Conor Quinn & The White Chalk A finalist on The Voice of Ireland in 2011, Conor Quinn has spent the past two years out of the limelight, writing music and quietly honing his act. It’s proved a productive period for the young singer-songwriter. Auditions in March of this year lead to the formation of his backing band The White Chalk. Spells in the studio with producers Tom Fuller (Tinchy Stryder, Amy Winehouse) and Philip Magee (Kodaline, The Script) resulted in his début EP ‘Golden Kids’.

Opening with The Architects; a haunting string laden number that has a Florence and The Machine vibe to it. The similarity is mostly brought on via the vocals; Quinn much like Florence Welsh possesses a soaring voice that demands attention. Wolf Watching is of a similar ilk. Beginning with Quinn crooning over some deftly plucked guitar strings before the tempo kicks up a few notches through the verse and chorus. Adopting a more minimalist arrangement, this one is closer in sound to Ben Howard, a little too close perhaps but another fine song nonetheless.

The next two songs are ballads and neither really hits the mark. Fade to Grey’s production does it no favours. Everything is far too clean and spit-shined, giving it an over cooked feel. Atlanica is slightly better; the smooth piano playing giving the song some extra bite, but once again there’s an air of self-indulgence to proceedings. Finishing with a flourish, Quinn leaves the best to last with the excellent ‘Carnival of Light’ an upbeat mandolin driven number. Quinn really finds his voice on this one. It’s an effortless and infectious pop song; complete with a warm glow that makes it made for radio.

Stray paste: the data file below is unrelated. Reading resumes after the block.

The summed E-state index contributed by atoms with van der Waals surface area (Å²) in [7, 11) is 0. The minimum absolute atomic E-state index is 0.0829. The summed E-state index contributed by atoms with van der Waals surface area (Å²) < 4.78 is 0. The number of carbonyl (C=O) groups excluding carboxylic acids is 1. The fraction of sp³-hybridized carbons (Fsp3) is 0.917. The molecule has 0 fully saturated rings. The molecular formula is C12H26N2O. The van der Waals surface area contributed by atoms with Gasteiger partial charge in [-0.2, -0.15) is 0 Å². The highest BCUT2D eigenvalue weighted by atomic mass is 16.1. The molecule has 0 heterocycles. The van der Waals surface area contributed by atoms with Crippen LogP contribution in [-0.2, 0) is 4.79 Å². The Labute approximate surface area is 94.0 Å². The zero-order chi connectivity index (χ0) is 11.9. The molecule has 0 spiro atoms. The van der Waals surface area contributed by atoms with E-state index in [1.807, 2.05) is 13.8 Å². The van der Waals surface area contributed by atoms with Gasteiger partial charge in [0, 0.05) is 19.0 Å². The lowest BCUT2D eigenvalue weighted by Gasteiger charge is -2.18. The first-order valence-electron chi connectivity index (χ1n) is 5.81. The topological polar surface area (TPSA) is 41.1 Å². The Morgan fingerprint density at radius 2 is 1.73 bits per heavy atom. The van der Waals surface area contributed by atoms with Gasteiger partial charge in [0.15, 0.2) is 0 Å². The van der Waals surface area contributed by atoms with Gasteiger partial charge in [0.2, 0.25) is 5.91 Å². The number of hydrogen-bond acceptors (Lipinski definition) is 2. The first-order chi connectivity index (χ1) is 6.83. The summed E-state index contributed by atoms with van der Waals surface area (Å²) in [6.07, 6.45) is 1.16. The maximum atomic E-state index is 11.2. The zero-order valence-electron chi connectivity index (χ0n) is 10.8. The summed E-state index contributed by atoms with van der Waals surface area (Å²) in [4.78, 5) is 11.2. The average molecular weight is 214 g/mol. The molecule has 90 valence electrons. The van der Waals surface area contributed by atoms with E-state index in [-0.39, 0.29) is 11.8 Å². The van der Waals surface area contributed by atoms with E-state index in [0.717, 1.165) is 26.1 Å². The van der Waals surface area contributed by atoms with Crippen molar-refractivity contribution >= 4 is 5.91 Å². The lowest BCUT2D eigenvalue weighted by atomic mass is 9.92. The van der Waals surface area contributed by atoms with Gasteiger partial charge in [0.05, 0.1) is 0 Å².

The singer-song-writer market is over saturated to put it mildly and while Quinn’s baroque vocal style gives him distinction it’s not enough to elevate him above the pack on his maiden release. He’s written some fine pop songs, but despite the positives there’s an overbearing sense of familiarity to the EP. It’s just too generic, with little to separate it from your average run of the mill pop offering. At 24, Quinn is still young and has plenty of time ahead of him though. This is a promising début and if he can distance himself musically from his influences and find his own style he will go places. For the moment though, ‘The Golden Kids’ is a EP that’ll appeal to fans of Ed Sheeran and Ben Howard, but is otherwise not essential.